Two months after the official closing of RCTS,
Hattie P. Clark, RCTS 5th grade teacher and a mother of the Black community,
reflected on the impact of the decision to close the school. She opened her reflections with, “I would like
to take this opportunity to say farewell to Old Randolph – the Randolph County Training School.” She said, “… it has become one of the
greatest assets within this community as far as African American people are
concerned. It is all we ever had to call
our own. It is the only building in Roanoke or Randolph County where we as a people felt the
warmth of welcome. Our parents, fore-parents and other members of the African
American community helped raise money to buy the land upon which the building
now stands. Many donated hard-earned cash, when a dollar was really a dollar.
Many never lived to see the fruit of their labor. Now behind the walls of Old Randolph linger
only the memories of the many years which we devoted to – silent memories of
pleasure, silent memories not so pleasant.
Behind the silent walls linger the memories of beautiful proms, which
thrilled the junior and senior classes year after year. Behind the walls of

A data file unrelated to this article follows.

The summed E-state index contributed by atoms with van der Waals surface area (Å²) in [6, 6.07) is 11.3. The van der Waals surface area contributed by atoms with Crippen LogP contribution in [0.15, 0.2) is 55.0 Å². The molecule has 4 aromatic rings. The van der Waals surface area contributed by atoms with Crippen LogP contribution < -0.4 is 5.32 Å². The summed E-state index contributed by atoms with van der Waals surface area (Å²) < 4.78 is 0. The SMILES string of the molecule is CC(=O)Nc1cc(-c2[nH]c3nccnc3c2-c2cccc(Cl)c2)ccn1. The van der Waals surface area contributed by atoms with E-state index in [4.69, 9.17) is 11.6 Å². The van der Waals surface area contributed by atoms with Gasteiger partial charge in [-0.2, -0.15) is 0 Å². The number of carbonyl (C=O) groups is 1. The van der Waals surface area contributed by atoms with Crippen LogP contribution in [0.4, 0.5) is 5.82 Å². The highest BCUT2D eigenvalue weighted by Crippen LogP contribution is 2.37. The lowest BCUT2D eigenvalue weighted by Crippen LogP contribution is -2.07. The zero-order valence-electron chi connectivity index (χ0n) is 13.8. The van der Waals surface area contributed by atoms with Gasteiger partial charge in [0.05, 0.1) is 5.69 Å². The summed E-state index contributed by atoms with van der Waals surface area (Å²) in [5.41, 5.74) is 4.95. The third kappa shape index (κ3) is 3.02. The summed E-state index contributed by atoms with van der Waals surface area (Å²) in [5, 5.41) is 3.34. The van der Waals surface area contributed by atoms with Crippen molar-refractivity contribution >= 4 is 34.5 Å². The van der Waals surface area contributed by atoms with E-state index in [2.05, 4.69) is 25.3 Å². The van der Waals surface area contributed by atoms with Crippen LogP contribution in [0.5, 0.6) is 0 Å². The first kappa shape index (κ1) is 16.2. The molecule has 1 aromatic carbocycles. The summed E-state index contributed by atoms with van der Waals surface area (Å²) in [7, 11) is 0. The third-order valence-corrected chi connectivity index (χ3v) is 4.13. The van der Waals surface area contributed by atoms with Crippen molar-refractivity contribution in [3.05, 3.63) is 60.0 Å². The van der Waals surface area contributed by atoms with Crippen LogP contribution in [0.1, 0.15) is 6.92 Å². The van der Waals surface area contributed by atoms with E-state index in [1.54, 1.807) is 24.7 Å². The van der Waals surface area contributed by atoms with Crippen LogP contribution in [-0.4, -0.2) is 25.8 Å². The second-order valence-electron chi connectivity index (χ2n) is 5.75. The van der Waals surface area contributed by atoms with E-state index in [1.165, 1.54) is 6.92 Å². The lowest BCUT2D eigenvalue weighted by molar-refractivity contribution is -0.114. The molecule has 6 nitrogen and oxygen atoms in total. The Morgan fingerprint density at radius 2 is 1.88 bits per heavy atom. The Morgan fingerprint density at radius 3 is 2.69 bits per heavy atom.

this building remain the silent memories of the sound of the huge drum of the
RCTS Marching Band. Behind the walls, linger the
of the many cold, chilly winter days when the boiler wouldn’t work, and the hot smoldering spring and fall days.
Gone are the walks up and down the aisles on the cement floors, causing calluses and
blisters on our feet. Gone are the screams of little folk who saw the health
nurse coming down the hall. Gone are the dedicated teachers who sat behind the
desks and tried to help the slow child and make him or her a part of the class. Gone, gone, gone; and with it go the memories
of generations of students who passed through the Randolph County
Source: The Roanoke Leader
Mrs. Clark later taught at Handley Elementary School in Roanoke after schools were integrated. Photos courtesy of Clark Collection
The local newspaper reported RCTS was sold to John T. Shealey and H.T. "Lightning" Rosser for $54,000.00 Bidding against them was Jesse Terry of Terry Manufacturing Co. Terry would later purchase the property from Shealey and Rosser for an undetermined amount of money. The property became part of the Terry Mfg. Co; the buildings converted to textile manufacturing facilities. The main building (the 1948 school building) burned to the ground in the 1990s.